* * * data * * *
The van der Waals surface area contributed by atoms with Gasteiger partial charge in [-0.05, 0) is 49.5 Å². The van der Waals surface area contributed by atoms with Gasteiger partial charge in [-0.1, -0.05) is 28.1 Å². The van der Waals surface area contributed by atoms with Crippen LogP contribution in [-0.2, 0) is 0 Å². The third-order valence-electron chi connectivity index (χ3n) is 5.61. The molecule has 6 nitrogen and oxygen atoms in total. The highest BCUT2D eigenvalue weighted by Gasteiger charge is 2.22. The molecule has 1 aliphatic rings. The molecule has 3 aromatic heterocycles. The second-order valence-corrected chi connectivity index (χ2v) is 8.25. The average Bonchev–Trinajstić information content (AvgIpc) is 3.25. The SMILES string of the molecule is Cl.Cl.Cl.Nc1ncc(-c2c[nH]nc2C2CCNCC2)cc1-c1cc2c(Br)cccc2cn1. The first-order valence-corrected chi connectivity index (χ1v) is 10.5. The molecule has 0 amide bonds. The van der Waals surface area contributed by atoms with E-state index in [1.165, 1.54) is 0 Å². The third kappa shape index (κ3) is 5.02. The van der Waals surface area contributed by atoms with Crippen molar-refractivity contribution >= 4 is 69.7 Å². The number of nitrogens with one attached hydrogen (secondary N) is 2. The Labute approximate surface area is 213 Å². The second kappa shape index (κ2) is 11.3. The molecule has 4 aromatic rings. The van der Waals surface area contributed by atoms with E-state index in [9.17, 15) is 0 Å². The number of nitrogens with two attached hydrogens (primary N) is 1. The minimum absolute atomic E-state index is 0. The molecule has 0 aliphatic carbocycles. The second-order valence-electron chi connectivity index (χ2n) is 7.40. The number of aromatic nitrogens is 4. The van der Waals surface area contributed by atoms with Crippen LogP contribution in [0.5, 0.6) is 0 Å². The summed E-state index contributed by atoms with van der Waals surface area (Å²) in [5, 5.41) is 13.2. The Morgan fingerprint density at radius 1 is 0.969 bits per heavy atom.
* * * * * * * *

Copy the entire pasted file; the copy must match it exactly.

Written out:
The van der Waals surface area contributed by atoms with Gasteiger partial charge in [-0.05, 0) is 49.5 Å². The van der Waals surface area contributed by atoms with Gasteiger partial charge in [-0.1, -0.05) is 28.1 Å². The van der Waals surface area contributed by atoms with Crippen LogP contribution in [-0.2, 0) is 0 Å². The third-order valence-electron chi connectivity index (χ3n) is 5.61. The molecule has 6 nitrogen and oxygen atoms in total. The highest BCUT2D eigenvalue weighted by Gasteiger charge is 2.22. The molecule has 1 aliphatic rings. The molecule has 3 aromatic heterocycles. The second-order valence-corrected chi connectivity index (χ2v) is 8.25. The average Bonchev–Trinajstić information content (AvgIpc) is 3.25. The SMILES string of the molecule is Cl.Cl.Cl.Nc1ncc(-c2c[nH]nc2C2CCNCC2)cc1-c1cc2c(Br)cccc2cn1. The first-order valence-corrected chi connectivity index (χ1v) is 10.5. The molecule has 0 amide bonds. The van der Waals surface area contributed by atoms with E-state index in [1.165, 1.54) is 0 Å². The third kappa shape index (κ3) is 5.02. The van der Waals surface area contributed by atoms with Crippen molar-refractivity contribution >= 4 is 69.7 Å². The number of nitrogens with one attached hydrogen (secondary N) is 2. The Labute approximate surface area is 213 Å². The second kappa shape index (κ2) is 11.3. The molecule has 4 aromatic rings. The van der Waals surface area contributed by atoms with E-state index in [9.17, 15) is 0 Å². The number of nitrogens with two attached hydrogens (primary N) is 1. The minimum absolute atomic E-state index is 0. The molecule has 0 aliphatic carbocycles. The second-order valence-electron chi connectivity index (χ2n) is 7.40. The number of aromatic nitrogens is 4. The van der Waals surface area contributed by atoms with Crippen LogP contribution in [0.5, 0.6) is 0 Å². The summed E-state index contributed by atoms with van der Waals surface area (Å²) in [5, 5.41) is 13.2. The Morgan fingerprint density at radius 1 is 0.969 bits per heavy atom.